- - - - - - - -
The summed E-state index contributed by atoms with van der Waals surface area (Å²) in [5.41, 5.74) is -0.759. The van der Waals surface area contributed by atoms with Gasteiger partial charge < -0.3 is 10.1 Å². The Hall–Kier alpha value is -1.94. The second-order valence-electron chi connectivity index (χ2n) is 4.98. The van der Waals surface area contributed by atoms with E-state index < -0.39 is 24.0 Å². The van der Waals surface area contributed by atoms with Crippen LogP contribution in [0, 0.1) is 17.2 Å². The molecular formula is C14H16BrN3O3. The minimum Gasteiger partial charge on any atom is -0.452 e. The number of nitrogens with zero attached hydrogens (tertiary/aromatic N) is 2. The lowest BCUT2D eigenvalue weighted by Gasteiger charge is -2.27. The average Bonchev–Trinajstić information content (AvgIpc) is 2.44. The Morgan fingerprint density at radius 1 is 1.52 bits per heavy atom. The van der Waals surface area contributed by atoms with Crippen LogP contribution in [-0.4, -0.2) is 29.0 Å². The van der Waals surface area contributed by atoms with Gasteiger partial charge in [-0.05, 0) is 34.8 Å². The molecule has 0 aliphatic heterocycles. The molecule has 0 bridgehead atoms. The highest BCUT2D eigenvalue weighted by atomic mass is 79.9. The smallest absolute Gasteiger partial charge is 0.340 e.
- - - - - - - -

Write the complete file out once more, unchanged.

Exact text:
The summed E-state index contributed by atoms with van der Waals surface area (Å²) in [5.41, 5.74) is -0.759. The van der Waals surface area contributed by atoms with Gasteiger partial charge < -0.3 is 10.1 Å². The Hall–Kier alpha value is -1.94. The second-order valence-electron chi connectivity index (χ2n) is 4.98. The van der Waals surface area contributed by atoms with E-state index < -0.39 is 24.0 Å². The van der Waals surface area contributed by atoms with Crippen LogP contribution in [0, 0.1) is 17.2 Å². The molecular formula is C14H16BrN3O3. The minimum Gasteiger partial charge on any atom is -0.452 e. The number of nitrogens with zero attached hydrogens (tertiary/aromatic N) is 2. The lowest BCUT2D eigenvalue weighted by Gasteiger charge is -2.27. The average Bonchev–Trinajstić information content (AvgIpc) is 2.44. The Morgan fingerprint density at radius 1 is 1.52 bits per heavy atom. The van der Waals surface area contributed by atoms with Crippen LogP contribution in [-0.4, -0.2) is 29.0 Å². The van der Waals surface area contributed by atoms with Gasteiger partial charge in [-0.05, 0) is 34.8 Å². The molecule has 0 aliphatic heterocycles. The molecule has 0 bridgehead atoms. The highest BCUT2D eigenvalue weighted by atomic mass is 79.9. The smallest absolute Gasteiger partial charge is 0.340 e.